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Rheinmetall CEO urges EU to forge leaders in defense technology

Rheinmetall CEO urges EU to forge leaders in defense technology Photo: Rheinmetall CEO Armin Papperger (Getty Images)
Author: Liliana Oleniak

The head of Germany's largest military contractor Rheinmetall, Armin Papperger, has called on EU countries to abandon the advantage of national champions and create larger and more specialized defense groups to compete with American companies, according to the Financial Times.

He said that if Europe wants closer cooperation in the defense sector, countries need to specialize in different types of military technologies.

He remarks that it wouldn't make much sense if they were to choose the second or third-best technology just because one country wanted it. He added that it was the most difficult discussion they had at the governmental level and emphasized the necessity of having big companies in Europe.

European arms companies compete with each other, military budgets are controlled at the national level, and individual countries seek to retain control of strategic supply chains, factories, jobs, and technological advantages.

One example of successful cross-border cooperation is Europe's largest missile manufacturer, MBDA, owned by the British company BAE Systems, and the European aviation concern Airbus, which holds 37.5% of the shares, with the remaining share owned by the Italian company Leonardo.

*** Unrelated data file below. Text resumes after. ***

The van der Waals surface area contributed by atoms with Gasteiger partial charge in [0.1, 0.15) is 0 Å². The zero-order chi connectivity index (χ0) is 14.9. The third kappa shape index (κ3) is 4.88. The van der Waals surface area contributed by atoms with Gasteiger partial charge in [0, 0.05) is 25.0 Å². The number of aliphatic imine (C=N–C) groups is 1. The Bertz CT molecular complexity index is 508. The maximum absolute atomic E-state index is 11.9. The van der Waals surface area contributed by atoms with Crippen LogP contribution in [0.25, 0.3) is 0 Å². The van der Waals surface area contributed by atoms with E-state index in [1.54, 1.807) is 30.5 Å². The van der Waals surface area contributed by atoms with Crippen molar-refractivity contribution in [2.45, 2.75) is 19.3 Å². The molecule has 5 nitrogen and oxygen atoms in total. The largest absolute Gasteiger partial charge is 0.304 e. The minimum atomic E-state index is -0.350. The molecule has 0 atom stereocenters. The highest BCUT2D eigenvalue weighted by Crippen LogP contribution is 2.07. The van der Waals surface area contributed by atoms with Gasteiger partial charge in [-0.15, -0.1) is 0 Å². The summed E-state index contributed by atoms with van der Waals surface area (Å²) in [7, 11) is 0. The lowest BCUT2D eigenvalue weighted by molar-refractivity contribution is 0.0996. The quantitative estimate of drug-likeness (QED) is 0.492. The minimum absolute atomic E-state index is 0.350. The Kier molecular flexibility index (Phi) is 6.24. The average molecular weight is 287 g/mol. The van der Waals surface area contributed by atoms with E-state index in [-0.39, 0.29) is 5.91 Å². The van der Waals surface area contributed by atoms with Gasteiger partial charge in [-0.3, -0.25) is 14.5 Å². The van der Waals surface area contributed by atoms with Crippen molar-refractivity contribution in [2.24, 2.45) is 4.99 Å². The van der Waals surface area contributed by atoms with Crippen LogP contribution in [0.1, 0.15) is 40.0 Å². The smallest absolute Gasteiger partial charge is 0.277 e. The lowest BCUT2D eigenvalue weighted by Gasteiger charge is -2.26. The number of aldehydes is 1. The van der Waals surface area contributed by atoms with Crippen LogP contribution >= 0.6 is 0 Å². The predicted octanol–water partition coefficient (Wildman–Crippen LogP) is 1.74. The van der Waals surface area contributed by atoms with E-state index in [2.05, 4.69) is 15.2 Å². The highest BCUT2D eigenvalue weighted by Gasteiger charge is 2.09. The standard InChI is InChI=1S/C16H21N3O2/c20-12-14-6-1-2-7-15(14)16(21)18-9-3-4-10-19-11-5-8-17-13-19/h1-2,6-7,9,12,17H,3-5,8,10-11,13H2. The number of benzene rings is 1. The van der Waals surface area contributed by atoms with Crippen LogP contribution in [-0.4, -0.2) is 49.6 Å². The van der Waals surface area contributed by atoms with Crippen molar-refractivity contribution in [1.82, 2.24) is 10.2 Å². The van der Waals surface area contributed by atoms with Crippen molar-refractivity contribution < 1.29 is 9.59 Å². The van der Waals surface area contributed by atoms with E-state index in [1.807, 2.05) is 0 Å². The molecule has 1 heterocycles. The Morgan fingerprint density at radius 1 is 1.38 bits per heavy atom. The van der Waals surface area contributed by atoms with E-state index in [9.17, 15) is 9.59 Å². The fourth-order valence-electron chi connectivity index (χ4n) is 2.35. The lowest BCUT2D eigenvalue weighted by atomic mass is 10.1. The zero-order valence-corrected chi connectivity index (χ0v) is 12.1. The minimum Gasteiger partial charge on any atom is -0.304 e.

EU defense

The issue of defense industry development has become very relevant for Europe in recent years. In particular, this is due to the full-scale Russian invasion of Ukraine and the need to help Kyiv.

In early January, European Commissioner for the Internal Market Thierry Breton proposed to create a €100 billion fund to develop the European defense industry.

Bloomberg also reported that the EU will strive to have half of its defense systems purchased within the bloc by 2025. Currently, most weapons are purchased from third countries.